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 - Women and reform topic WASHINGTON - "From...
Women and reform topic WASHINGTON - "From Parlor Parlor to Politics: Women and Reform Reform in America, 1890-1925" 1890-1925" 1890-1925" is a major exhibition on women, social social reform and politicsaround the turn of the century. The new exhibit opens June 28 at the Smithsonian's National Museum of American History and continues continues for an indefinite period. Highlighted are some of the major accomplishments of women women active during the Progressive Era (1890-1925), (1890-1925), (1890-1925), a turbulent but Sroductive period in American istory that earned its name from the outpouring of important legislation on social-reform social-reform social-reform issues. issues. Women were driven to political political action, demanding social reform in America in the face of emerging social problems such as overcrowded cities, the rise of poverty, alcoholism, child labor, public health hazards ai.d poor working conditions. "Before they could vote, they changed a nation; before it was genteel to acknowledge ugly conditions, conditions, they forced reform," says Roger G. Kennedy, director of the museum. "This is an exhibition exhibition about heroic persistence, I about sustained endeavor by cou-l cou-l cou-l rageous people over long peri ods, not about sound bites and spasms of conspicuous virtue." On display are more than 700 objects and 275 photographs depicting, depicting, among other things, the women's temperance movement, woman suffrage, education education and the home economics movement, as well as public health, labor reforms, social work and peace activism by women. Among the items on display are temperance banners, buttons and badges; Alice Stone Black-well's Black-well's Black-well's suffrage wagon; a banner, prayer book and school desk belonging belonging to educator Nannie Helen ( Burroughs; Frances Willard's ' traveling tea set; Alice Paul's desk; Susan B. Anthony's red shawl; and Jane Addam's Nobel Peace Prize. A portion of the 4,500-square-foot 4,500-square-foot 4,500-square-foot 4,500-square-foot 4,500-square-foot exhibit will re-create re-create re-create Chicago's Chicago's famous Hull House settlement, settlement, established in 1889 as a community center for social and political action. This section of the exhibition will be used at times for contemporary lectures and discussions, much like the original Hull House, where social work evolved as a profession. The exhibit also examines the formation of a number of wom en's clubs that served as organizational organizational an(j financial bases for reforms, "prom Parlor to Politics" Politics" documents the growth of these groups into such national networks aS the General Federation Federation of women's Clubs, the National National Association of Colored Women an(j the National Council of Jewish Women. "We have focused on activities that politicized women and brought them into public life, says exhibition Curator Edith Mayo, is with the museum's Division of Political History. "Since women could not vote at the nationai level until 1920, these groups formed national networks that acted as alternative political parties for women." A series of discussions, including including a two-day two-day two-day symposium, is planned n conjunction with the opening of "From Parlor to Politics." Politics." The programs will focus on women's history as well as modern modern social issues concerning women. mMp oi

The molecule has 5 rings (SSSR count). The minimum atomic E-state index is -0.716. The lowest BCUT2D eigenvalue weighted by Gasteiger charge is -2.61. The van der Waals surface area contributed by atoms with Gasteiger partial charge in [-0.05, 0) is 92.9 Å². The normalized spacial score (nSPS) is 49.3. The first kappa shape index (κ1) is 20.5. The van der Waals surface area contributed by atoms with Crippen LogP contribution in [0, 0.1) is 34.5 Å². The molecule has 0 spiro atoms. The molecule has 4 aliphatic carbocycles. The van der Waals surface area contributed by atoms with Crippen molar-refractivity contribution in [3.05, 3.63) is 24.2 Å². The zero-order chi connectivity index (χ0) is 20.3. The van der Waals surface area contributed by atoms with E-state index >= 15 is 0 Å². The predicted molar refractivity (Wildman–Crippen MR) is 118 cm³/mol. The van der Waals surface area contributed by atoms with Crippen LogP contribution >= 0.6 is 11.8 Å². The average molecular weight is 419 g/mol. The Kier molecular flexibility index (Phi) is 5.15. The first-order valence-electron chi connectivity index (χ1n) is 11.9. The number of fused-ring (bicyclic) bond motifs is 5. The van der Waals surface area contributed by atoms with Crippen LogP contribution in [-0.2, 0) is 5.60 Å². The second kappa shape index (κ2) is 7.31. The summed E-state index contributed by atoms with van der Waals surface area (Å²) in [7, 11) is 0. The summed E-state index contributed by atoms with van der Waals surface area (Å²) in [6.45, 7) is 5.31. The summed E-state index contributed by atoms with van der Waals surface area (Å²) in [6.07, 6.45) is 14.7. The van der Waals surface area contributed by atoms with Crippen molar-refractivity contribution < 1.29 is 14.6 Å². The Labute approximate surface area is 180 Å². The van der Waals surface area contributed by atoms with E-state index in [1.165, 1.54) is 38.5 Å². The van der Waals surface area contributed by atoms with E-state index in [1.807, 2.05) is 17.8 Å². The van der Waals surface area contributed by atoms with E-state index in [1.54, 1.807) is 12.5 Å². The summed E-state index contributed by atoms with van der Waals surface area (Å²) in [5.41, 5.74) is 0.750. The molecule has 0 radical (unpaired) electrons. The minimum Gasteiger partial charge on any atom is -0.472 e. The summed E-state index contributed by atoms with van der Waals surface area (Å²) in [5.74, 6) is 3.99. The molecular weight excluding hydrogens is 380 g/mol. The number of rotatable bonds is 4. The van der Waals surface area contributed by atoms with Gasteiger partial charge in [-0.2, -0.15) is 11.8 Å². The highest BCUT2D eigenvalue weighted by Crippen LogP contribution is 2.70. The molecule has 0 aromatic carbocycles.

Clipped from
  1. The Daily Times,
  2. 22 Jun 1990, Fri,
  3. Page 41

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